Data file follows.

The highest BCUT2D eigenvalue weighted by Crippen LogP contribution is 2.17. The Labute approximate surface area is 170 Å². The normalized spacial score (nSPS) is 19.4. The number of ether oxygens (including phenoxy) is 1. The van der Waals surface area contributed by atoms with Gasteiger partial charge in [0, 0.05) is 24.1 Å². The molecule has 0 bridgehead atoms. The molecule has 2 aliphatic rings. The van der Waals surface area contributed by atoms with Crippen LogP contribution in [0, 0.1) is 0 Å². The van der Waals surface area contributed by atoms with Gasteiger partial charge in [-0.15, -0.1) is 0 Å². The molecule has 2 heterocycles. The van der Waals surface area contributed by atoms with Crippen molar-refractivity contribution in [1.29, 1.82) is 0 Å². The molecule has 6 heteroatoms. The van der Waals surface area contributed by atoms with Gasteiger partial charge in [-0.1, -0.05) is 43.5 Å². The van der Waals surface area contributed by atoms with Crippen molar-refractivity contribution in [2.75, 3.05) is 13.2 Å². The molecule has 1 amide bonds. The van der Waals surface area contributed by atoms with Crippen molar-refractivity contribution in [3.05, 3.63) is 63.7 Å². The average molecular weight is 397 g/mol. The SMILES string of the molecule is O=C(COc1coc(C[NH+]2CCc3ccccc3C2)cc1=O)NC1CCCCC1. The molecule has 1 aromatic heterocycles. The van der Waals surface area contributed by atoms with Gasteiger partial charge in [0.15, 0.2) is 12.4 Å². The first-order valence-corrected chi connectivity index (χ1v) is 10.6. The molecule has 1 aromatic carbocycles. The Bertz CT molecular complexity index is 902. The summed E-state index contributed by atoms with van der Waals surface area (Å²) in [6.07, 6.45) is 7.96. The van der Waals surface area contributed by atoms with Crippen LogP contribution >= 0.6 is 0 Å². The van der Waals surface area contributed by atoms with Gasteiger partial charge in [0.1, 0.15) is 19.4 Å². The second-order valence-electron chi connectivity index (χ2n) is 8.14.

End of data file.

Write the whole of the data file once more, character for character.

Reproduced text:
The highest BCUT2D eigenvalue weighted by Crippen LogP contribution is 2.17. The Labute approximate surface area is 170 Å². The normalized spacial score (nSPS) is 19.4. The number of ether oxygens (including phenoxy) is 1. The van der Waals surface area contributed by atoms with Gasteiger partial charge in [0, 0.05) is 24.1 Å². The molecule has 0 bridgehead atoms. The molecule has 2 aliphatic rings. The van der Waals surface area contributed by atoms with Crippen LogP contribution in [0, 0.1) is 0 Å². The van der Waals surface area contributed by atoms with Gasteiger partial charge in [-0.15, -0.1) is 0 Å². The molecule has 2 heterocycles. The van der Waals surface area contributed by atoms with Crippen molar-refractivity contribution in [1.29, 1.82) is 0 Å². The molecule has 6 heteroatoms. The van der Waals surface area contributed by atoms with Gasteiger partial charge in [-0.1, -0.05) is 43.5 Å². The van der Waals surface area contributed by atoms with Crippen molar-refractivity contribution in [2.75, 3.05) is 13.2 Å². The molecule has 1 amide bonds. The van der Waals surface area contributed by atoms with Crippen molar-refractivity contribution in [3.05, 3.63) is 63.7 Å². The average molecular weight is 397 g/mol. The SMILES string of the molecule is O=C(COc1coc(C[NH+]2CCc3ccccc3C2)cc1=O)NC1CCCCC1. The molecule has 1 aromatic heterocycles. The van der Waals surface area contributed by atoms with Gasteiger partial charge in [0.15, 0.2) is 12.4 Å². The first-order valence-corrected chi connectivity index (χ1v) is 10.6. The molecule has 1 aromatic carbocycles. The Bertz CT molecular complexity index is 902. The summed E-state index contributed by atoms with van der Waals surface area (Å²) in [6.07, 6.45) is 7.96. The van der Waals surface area contributed by atoms with Crippen LogP contribution >= 0.6 is 0 Å². The van der Waals surface area contributed by atoms with Gasteiger partial charge in [0.1, 0.15) is 19.4 Å². The second-order valence-electron chi connectivity index (χ2n) is 8.14.